Jan. 21, 2019-Myths v. Facts #2
2. Myth: It is necessary to make a custom inquiry into the best interest of a child without any guidance, other than a list of criteria; a rebuttable presumption detracts from this necessary custom solution.
I. Judges themselves will indicate that they do the best they can with limited information (and they are particularly limited in their fact-finding ability at a Motion based solely on affidavit evidence) but they will never actually get to know the people involved or actually know who is telling the truth about various matters and therefore they do not actually know whether they are making a decision in the best interest of the children. Judges are usually quite candid about their own understanding about the limitations of the current system.
II. There are no retrospective studies of the jurisprudence and families who have gone through an adjudication under the current system which would substantiate that a “custom” solution produces better outcomes, as opposed to following the overwhelming science which suggests that the closer you get to two primary/equal parents the better the outcomes. The science is supported by Meta-Analyses by Professor Linda Nielsen of Wake Forest University, Professor William Fabricious of Arizona State University (a witness on November 26) and Canadian peer-review journal experts Professor Edward Kruk of UBC (a witness) and Professor Paul Millar of Nipissing University and an international body of research available through various organizations, including the International Council for Shared Parenting.
III. With two normal parents it is unnecessary and indeed problematic to search for which parent is “better” when each has their own respective positive and negative attributes. A broad range of parenting styles and interests can produce healthy child-rearing. The types of parenting impairments that are relevant to a parenting plan are quite obvious, and relatively rare. A granular review of minutiae of the family history and prior parenting issues is not required to advance children’s future best interests. Accordingly, litigation and a departure from shared parenting should be reserved for only the most extreme cases of impaired parenting practices.
IV. The current system encourages parents to try to introduce as much negative material about the other parent as possible and provides incentives for false allegations and exaggerated claims about the other parent. The current system provides incentives to pressure and influence children against the other parent. In midst of all of this “smoke”, it is frequently the case that Judges do not get to the right answer.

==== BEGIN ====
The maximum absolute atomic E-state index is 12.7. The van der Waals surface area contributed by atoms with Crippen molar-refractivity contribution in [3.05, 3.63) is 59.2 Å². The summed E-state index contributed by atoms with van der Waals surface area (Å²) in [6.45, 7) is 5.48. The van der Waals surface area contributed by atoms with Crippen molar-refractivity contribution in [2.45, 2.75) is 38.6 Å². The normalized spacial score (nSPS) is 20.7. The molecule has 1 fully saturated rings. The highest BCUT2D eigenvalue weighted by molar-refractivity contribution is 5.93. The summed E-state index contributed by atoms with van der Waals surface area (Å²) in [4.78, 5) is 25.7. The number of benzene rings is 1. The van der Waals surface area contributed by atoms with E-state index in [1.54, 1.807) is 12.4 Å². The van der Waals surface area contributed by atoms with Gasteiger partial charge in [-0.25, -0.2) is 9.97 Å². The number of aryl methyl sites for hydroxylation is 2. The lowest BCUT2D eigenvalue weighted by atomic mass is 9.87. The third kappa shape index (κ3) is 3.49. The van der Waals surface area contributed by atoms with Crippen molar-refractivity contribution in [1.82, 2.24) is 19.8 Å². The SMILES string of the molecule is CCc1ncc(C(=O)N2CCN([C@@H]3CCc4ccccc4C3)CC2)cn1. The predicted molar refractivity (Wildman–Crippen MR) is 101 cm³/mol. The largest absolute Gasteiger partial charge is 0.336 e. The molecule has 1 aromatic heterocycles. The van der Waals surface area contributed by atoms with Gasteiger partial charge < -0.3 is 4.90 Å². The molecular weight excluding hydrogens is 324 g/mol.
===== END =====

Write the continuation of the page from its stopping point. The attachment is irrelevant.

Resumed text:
V. Science supports the view that it is the perpetuated conflict of the current system, as opposed to not getting the precise customized plan that is most damaging to children. There is no science behind a determination that post-separation a parent who interacted with the children daily should see them 37.2% of the time.
VI. The parenting schedule itself is rarely an adequate solution to concerns about a particular parent’s logistical or parenting challenges. It is usually the case that equal parenting supported by driving assistance, after-school care, a parenting or other course or the addition of a parenting coordinator can more granularly resolve the particular concern and therefore permit the scientifically supported benefits of two primary parents. Even a parent reduced to 1/3 of the time (if they have logistical or parenting impairments) can still create the same issues and therefore the parenting schedule is not the right tool to deal with the vast majority of concerns in assisting a family in restructuring post-separation.
VII. The leading social science research clearly concludes that the amount of time spent is crucial in fostering and maintaining parent-child relationships There is no substitute for actual time spent together and sharing life’s experiences together in supporting parent-child bonding.
VIII. The vast majority of parents, due to the cost of litigation, cannot afford the detailed granular review of issues that is theorized by the proponents of the current system. Their search of “best interests” with merely a list of criteria is simply aspirational – in practice it rarely happens, due to cost, delay, and the overwhelming impact of the continuing conflict during the time that the case is proceeding on its laborious path. Meanwhile the children are necessarily being triangulated into the dispute as both parents lobby for their loyalty.
IX. Surveys of children and of parents who have experienced separation refute this myth.
Submission to the House of Commons Standing Committee on Justice and Human Rights on Bill C-78 by the Canadian Association for Equality and Brian Ludmer, B.Comm, LLB. – Myths and Facts Concerning a Rebuttable Presumption of Equal Shared Parenting, 27 November 2018